DALLAS - A college student from North Texas who spent a week in ICU and 40 days in quarantine recovering from COVID-19 has reached a major milestone – being able to donate plasma with coronavirus antibodies.
Shira Karp, 20, of Dallas became sick during a study abroad trip to Ireland and returned to the United States in March. She was tested positive for COVID-19 and spent time in an ICU before having to self-quarantine at her Florida school.
Karp, now back in North Texas, has endured a tough two months. But the ability to help others has her feeling like she can make a difference.
“[The doctor] told me he was super excited because I had the most antibodies ever,” Shira said.
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Her brother Max was by her side at the mobile blood unit providing moral support through the two-hour process of giving plasma.
“For the most part, she was ok, but there were a lot of times where she was not feeling very well
Despite some discomfort, Shira made it through. But her new immune status is questionable at best.
“They have no idea how long I am or would be immune, the said the antibodies could last two months in my system, two years or two days,” Shira said. “At first I was kind of like oh, this is cool, I’m immune. But now it’s like, oh crap now I kind of need to be on the safe side too. Also since I did have it before, that automatically makes my immune system weaker than everyone else’s.”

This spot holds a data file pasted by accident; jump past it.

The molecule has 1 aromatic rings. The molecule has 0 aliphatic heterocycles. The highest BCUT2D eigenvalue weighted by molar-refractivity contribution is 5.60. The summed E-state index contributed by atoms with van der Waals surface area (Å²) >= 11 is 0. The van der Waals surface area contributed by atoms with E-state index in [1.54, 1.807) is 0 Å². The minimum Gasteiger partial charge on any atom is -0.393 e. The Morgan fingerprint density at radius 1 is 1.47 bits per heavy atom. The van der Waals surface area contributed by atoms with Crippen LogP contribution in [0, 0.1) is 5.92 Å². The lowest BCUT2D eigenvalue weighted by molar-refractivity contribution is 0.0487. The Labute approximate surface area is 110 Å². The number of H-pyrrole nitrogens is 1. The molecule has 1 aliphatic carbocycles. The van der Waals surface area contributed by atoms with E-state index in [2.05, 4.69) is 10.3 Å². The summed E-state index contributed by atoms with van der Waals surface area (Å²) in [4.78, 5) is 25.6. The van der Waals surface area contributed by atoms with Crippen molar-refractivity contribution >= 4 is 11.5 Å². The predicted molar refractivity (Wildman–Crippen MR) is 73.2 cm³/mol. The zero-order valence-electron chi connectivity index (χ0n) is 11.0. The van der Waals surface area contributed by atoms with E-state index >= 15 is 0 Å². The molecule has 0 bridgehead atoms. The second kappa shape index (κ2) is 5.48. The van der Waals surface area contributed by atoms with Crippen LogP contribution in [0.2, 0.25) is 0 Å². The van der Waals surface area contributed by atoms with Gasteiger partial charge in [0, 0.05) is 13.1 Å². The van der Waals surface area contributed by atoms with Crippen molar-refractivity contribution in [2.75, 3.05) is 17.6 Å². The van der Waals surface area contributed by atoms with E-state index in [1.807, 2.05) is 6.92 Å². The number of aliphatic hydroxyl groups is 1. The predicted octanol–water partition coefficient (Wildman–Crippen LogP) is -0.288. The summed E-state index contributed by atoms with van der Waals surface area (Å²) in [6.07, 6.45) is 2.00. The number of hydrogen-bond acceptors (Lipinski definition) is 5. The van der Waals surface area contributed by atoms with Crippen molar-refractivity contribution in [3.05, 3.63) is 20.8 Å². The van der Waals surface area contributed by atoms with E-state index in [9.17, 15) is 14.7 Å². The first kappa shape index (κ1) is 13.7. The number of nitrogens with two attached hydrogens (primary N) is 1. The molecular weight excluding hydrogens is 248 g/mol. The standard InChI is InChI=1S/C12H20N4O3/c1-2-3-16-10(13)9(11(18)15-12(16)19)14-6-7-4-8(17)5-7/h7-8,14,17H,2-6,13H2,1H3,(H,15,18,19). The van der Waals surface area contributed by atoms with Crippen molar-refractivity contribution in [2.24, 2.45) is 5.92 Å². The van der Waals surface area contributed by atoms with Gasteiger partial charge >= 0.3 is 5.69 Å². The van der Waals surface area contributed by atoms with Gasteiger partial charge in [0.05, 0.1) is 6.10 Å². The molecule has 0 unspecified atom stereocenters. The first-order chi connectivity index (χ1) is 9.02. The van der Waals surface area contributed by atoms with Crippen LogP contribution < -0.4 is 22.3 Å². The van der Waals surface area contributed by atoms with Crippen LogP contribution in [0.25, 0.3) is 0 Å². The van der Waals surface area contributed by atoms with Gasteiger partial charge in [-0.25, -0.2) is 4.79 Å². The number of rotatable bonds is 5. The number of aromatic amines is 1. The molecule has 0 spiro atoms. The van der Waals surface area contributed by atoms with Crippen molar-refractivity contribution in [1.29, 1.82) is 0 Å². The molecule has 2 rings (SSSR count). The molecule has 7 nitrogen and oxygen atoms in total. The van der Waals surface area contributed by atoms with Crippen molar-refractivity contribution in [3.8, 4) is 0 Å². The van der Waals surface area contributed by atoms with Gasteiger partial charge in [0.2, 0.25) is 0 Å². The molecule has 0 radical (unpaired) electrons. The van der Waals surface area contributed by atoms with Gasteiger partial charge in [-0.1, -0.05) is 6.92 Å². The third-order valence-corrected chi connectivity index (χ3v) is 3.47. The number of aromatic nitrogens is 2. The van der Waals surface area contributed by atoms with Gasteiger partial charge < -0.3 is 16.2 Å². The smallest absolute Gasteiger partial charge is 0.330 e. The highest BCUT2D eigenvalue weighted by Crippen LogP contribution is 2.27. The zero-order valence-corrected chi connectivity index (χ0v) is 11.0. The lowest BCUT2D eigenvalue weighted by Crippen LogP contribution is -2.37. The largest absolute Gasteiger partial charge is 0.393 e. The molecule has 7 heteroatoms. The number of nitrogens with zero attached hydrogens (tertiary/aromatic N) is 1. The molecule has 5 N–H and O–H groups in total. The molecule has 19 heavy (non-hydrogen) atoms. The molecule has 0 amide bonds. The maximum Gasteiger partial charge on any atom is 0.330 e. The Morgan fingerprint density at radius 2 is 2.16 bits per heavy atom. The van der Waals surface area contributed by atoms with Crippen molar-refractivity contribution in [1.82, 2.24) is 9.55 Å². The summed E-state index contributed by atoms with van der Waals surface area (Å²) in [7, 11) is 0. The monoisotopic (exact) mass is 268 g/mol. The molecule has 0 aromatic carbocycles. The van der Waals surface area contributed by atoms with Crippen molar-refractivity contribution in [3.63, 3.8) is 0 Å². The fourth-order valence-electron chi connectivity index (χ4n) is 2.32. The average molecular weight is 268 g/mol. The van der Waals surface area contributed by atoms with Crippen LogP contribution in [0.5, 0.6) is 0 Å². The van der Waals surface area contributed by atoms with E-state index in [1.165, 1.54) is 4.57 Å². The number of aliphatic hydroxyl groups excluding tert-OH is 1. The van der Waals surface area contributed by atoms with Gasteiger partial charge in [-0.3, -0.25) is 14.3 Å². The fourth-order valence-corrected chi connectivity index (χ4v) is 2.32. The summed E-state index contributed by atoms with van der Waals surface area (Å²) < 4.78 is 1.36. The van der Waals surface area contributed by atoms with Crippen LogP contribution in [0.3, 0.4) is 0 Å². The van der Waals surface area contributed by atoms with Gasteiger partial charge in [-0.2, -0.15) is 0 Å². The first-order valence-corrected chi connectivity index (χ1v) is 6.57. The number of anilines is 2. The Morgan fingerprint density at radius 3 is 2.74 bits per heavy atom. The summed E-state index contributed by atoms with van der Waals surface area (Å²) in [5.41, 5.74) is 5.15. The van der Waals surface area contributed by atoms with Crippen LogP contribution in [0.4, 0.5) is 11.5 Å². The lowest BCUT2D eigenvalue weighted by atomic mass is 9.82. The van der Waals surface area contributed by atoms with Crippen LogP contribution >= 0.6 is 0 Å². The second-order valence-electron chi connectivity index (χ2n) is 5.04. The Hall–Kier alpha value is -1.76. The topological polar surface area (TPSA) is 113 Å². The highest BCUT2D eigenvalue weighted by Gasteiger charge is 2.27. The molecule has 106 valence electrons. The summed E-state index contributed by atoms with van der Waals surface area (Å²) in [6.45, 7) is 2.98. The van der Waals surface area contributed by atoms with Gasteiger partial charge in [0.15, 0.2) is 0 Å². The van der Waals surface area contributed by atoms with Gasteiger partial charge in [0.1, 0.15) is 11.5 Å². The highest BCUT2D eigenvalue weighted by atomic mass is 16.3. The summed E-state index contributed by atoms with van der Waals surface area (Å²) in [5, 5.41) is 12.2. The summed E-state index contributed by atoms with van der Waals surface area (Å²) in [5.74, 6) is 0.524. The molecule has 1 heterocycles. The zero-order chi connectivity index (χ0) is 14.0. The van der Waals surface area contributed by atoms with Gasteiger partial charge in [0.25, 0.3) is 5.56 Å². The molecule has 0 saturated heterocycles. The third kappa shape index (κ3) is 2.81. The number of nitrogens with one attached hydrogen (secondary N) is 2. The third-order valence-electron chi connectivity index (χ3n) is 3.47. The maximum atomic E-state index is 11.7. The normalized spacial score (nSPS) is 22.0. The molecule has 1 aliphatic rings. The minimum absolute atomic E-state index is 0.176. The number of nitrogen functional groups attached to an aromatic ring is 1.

Shira says despite having antibodies, she and her family will continue social distancing, staying away from restaurants and retail for now.
She takes comfort in knowing she made it to the other side of a terrible illness, and because of her, someone else will too.
“My brother asked and said, ‘Do you know where her plasma is going? Is there any way we could know?’ The nurse is like, ‘It’s already got a name on it. It’s being shipped out today to help a person.’ And me and him were like oh my gosh, that’s crazy, I’m literally hoping, hopefully, saving someone’s life today and that, that’s amazing,” Shira said.